Write a word, make the phone call, visit the gallery you want to represent you. Send the query, ask someone for something you want, whatever it is that fear prevents you from doing.  Sit down at the computer and write the next scene of your novel or memoir. Because here’s the best part–once you’ve done that thing you’ll be flooded with the most glorious feeling of sweet relief.  Because you’ve overcome fear.  In many ways, I think it is the life journey we all share.

How do you overcome fear? Please share.

I’m off to teach at Sitka today, which is located on the beautiful Oregon coast, so I won’t be back in this space until next week. But follow me on Instagram for lots of photos!

The image is The Scream, by Edward Munch, of course, and it is in the public domain.

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A Brief History of Publishing (And Publishing Workshop Info)

So, I found the cool infographic below in my travels as I searched for information on the history of literary agents. Because, of course that is what one searches for in one’s travels.  No, really, it is because I’m co-leading a workshop on publishing this weekend and since Thanksgiving was so time consuming, I’ve not told you much about it.

If you’re in Portland and you want to learn more about publishing, here are the details:

The Ins and Outs of Publishing

Friday, December 4th, 6:30 to 8:30 PM and Saturday, December 5th, 9:30 AM to 4:30 PM.

Another Read Through, 3932 N. Mississippi, Portland, 97277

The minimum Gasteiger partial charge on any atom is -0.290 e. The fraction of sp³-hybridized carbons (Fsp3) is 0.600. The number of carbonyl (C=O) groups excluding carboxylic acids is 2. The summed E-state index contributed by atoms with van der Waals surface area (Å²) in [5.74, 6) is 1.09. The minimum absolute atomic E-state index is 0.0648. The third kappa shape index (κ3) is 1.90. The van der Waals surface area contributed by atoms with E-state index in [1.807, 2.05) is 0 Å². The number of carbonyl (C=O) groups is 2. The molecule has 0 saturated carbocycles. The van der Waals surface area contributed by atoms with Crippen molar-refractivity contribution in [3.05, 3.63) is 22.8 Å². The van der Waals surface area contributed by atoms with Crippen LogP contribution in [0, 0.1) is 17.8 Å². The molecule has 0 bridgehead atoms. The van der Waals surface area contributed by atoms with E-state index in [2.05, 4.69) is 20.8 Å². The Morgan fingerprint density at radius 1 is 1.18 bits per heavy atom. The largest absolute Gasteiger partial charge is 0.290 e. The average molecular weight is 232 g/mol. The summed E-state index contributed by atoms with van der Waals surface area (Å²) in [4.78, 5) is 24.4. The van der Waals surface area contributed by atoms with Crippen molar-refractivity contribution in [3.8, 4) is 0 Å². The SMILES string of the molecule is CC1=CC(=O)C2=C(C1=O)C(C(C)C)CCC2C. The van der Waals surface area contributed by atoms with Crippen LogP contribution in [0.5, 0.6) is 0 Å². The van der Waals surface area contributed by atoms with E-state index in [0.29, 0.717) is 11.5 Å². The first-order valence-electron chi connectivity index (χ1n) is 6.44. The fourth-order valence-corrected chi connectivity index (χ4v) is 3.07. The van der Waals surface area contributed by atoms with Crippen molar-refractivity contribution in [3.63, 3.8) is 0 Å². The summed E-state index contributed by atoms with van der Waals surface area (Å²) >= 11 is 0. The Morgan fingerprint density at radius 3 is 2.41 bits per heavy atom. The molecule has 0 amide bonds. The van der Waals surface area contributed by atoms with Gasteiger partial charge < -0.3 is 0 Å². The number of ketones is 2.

Cost is $107, which includes a fabulous boxed lunch from Elephant’s Deli.

If you’re interested, contact me, okay? It’s going to be a lot of fun.

And here’s that infographic.  It’s a little dated, but interesting nonetheless:
A Brief History Of PublishingInfographic by Finvy

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Writing Wild and True Presents: From Spark to Story

Join me and fellow writer and creative coach Terry Price as we teach a nine-hour, two-day workshop in one of my favorite places on earth, Nashville.  The workshop will be held on Friday, May 1, from 6:30 to 9:30, and Saturday, May 2, 9:30 to 5:30 (with a long lunch break to give you time to write). The workshop will be held at the gorgeous Scarritt-Bennett center, which features delightful grounds and a central location near coffee shops and restaurants galore.

Here are the details:

Do you have an idea for a story that you’re yearning to get onto the page?  Or maybe you’re well into a writing project but you’re stalled?  We can help!  Join us May 1-2 at the lovely Scarritt-Bennett Center in Nashville for a two-day, nine hour workshop that will spark your imagination, fire up your writing practice, and burn writer’s block to ashes!

From Spark to Story Workshop is just that – Like flint against steel, our workshop is designed to spark your imagination into inspiration. Then we’ll teach you tools and techniques to help fuel the sparks to ignition. We’ll send you home with ideas and practices to keep the embers burning through the creative process.

From Spark to Story Workshop is a presentation of Writing Wild and True, a creative venture by writers and creative coaches, Charlotte Rains Dixon and Terry Price, both former program directors for The Writer’s Loft at Middle Tennessee State University (now MTSU Write.) Charlotte and Terry both graduated with MFAs from Spalding University in Louisville and currently serve as faculty for MTSU Write.

Charlotte lives in Portland, Oregon, where she writes novels and coaches writers.  She also leads workshops world-wide, including Collioure, France, in 2015. Her novel, Emma Jean’s Bad Behavior, was published in 2013 and she is represented by Erin Niumata at FolioLit. Charlotte’s website is www.wordstrumpet.com and you can reach her by email at charlotte@charlotterainsdixon.com.